By Dustin Cabeal
Snow Day is one of those stories that you can love, but at the same time acknowledge its flaws. Its flaws don’t make it bad, but rather they just point out how familiar the story is.
We open in a small town, and we see how the day starts. It seems simple and calm, partially due to the fresh blanket of snow covering the town. A car speeds to a stop in front of the police station and out steps Ross, it’s unclear at this point in the story who he is, but I can tell you that he’s the owner of the refinery that acts as the only real source of employment for the town. Spencer, the town sheriff, has locked up three of Ross’ men. The Mayor shows up and punches Spencer in the face and frees the three men after Spencer’s refusal.
As the story goes one, we find out that Spencer has had enough of the corruption in town and that these three men are union busters. They pick fights with the workers to show a sign of force from the higher ups. There’s more, though. Spencer might be the “Davey” standing up to the “Goliath,” but he has motives of his own. What first seems like a cut and dry story becomes one about a man that’s been put down more than he’s been raised up.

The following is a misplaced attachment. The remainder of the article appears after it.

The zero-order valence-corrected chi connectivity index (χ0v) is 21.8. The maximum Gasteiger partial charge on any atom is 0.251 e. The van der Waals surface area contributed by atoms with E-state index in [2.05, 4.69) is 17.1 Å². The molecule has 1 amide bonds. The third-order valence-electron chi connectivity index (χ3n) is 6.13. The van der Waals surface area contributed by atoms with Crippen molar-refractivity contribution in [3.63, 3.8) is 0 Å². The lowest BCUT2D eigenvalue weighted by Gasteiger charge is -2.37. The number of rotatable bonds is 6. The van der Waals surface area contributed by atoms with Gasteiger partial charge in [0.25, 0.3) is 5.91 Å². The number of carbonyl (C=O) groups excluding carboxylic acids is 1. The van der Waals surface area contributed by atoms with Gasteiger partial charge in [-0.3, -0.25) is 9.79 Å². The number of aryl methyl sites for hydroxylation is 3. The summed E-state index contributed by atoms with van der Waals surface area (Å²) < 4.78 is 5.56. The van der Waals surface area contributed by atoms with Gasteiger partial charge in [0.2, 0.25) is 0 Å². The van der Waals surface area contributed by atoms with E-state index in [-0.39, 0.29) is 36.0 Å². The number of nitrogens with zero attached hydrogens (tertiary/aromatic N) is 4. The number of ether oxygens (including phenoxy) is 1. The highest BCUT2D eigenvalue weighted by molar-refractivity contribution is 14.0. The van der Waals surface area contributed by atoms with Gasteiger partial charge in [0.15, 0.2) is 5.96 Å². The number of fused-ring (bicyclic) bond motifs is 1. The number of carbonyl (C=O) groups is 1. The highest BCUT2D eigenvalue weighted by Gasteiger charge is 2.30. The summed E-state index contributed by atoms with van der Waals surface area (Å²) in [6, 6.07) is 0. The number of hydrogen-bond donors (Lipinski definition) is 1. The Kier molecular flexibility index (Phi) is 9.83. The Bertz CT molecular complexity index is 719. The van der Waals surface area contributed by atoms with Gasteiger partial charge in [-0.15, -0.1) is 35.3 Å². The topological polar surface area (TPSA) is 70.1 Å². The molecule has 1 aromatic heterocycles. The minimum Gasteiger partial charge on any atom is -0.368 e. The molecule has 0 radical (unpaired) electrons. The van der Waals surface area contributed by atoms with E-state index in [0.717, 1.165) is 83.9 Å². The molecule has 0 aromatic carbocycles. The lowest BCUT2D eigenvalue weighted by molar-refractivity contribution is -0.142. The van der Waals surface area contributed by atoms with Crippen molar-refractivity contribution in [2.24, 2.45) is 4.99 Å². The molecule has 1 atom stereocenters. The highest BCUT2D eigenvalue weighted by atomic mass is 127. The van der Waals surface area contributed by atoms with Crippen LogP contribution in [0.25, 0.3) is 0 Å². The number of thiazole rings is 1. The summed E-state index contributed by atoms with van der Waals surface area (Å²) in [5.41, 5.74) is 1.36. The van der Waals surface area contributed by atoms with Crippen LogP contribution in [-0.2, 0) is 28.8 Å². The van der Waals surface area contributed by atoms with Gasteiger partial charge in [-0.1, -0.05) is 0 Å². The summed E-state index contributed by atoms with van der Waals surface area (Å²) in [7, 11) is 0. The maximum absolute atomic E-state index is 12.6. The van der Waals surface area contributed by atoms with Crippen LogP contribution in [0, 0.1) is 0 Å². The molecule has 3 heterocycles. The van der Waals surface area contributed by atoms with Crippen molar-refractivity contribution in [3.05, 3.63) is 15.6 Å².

The story is paced well. Granted it’s familiar, man on his last straw doing whatever he can to turn a town around and ignore the very law he’s promised to protect. It’s Spencer’s characterization that makes the story stand out from the rest. I say that while realizing that the characterization is what always makes these stories stand out, but if it works, it works. The pacing is also very sharp. The story isn’t told in chronological order per say. We find out more and more of Spencer’s motives through flashbacks, but the flashbacks are perfectly placed with the present storyline unfolding before our eyes.
The artwork looks very inspired by early European comics like Tin Tin. It’s in all black and white and while that seems like a cheat given how much snow is in the story, but artist Antoine Aubin understands the contrast needed between the black and white colors. What struck me while reading was how Aubin was able to convey the feeling of cold. He gives you genuine chills while reading.
Snow Day is a quick read, but one that is very enjoyable. It wasn’t the most original story, but it’s so well-crafted that it shines above that. If you’re looking for a beautiful story that’s well told, then look no further than Snow Day.
Writer: Pierre Wazem
Artist: Antoine Aubin
Translator: Mark Bence